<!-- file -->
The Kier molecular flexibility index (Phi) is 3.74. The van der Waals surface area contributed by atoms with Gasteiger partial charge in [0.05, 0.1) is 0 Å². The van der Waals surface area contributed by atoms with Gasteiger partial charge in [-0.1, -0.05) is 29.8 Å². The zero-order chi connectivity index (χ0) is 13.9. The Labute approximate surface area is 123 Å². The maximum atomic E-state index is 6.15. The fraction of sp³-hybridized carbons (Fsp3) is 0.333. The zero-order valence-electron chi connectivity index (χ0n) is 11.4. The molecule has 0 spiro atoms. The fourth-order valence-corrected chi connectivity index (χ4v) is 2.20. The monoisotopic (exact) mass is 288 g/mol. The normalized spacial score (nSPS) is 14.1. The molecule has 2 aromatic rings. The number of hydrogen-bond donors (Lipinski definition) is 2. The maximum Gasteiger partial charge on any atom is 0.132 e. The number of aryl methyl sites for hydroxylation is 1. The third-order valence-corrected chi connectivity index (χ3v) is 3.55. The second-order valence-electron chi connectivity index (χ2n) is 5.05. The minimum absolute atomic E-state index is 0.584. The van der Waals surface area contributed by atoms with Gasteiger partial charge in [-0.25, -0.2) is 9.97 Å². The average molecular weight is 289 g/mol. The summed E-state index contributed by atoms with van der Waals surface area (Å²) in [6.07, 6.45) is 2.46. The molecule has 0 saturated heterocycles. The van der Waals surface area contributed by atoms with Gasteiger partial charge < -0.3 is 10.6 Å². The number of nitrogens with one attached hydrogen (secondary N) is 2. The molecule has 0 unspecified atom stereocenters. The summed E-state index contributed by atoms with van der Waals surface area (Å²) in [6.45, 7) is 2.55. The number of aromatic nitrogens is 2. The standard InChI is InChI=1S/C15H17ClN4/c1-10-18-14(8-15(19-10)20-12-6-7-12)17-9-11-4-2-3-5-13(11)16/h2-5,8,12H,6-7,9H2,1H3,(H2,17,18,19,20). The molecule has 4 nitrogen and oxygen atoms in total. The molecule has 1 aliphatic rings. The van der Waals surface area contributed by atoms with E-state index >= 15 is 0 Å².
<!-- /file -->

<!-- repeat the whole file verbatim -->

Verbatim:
The Kier molecular flexibility index (Phi) is 3.74. The van der Waals surface area contributed by atoms with Gasteiger partial charge in [0.05, 0.1) is 0 Å². The van der Waals surface area contributed by atoms with Gasteiger partial charge in [-0.1, -0.05) is 29.8 Å². The zero-order chi connectivity index (χ0) is 13.9. The Labute approximate surface area is 123 Å². The maximum atomic E-state index is 6.15. The fraction of sp³-hybridized carbons (Fsp3) is 0.333. The zero-order valence-electron chi connectivity index (χ0n) is 11.4. The molecule has 0 spiro atoms. The fourth-order valence-corrected chi connectivity index (χ4v) is 2.20. The monoisotopic (exact) mass is 288 g/mol. The normalized spacial score (nSPS) is 14.1. The molecule has 2 aromatic rings. The number of hydrogen-bond donors (Lipinski definition) is 2. The maximum Gasteiger partial charge on any atom is 0.132 e. The number of aryl methyl sites for hydroxylation is 1. The third-order valence-corrected chi connectivity index (χ3v) is 3.55. The second-order valence-electron chi connectivity index (χ2n) is 5.05. The minimum absolute atomic E-state index is 0.584. The van der Waals surface area contributed by atoms with Gasteiger partial charge in [-0.25, -0.2) is 9.97 Å². The average molecular weight is 289 g/mol. The summed E-state index contributed by atoms with van der Waals surface area (Å²) in [6.07, 6.45) is 2.46. The molecule has 0 saturated heterocycles. The van der Waals surface area contributed by atoms with Gasteiger partial charge < -0.3 is 10.6 Å². The number of nitrogens with one attached hydrogen (secondary N) is 2. The molecule has 0 unspecified atom stereocenters. The summed E-state index contributed by atoms with van der Waals surface area (Å²) in [6.45, 7) is 2.55. The number of aromatic nitrogens is 2. The standard InChI is InChI=1S/C15H17ClN4/c1-10-18-14(8-15(19-10)20-12-6-7-12)17-9-11-4-2-3-5-13(11)16/h2-5,8,12H,6-7,9H2,1H3,(H2,17,18,19,20). The molecule has 4 nitrogen and oxygen atoms in total. The molecule has 1 aliphatic rings. The van der Waals surface area contributed by atoms with E-state index >= 15 is 0 Å².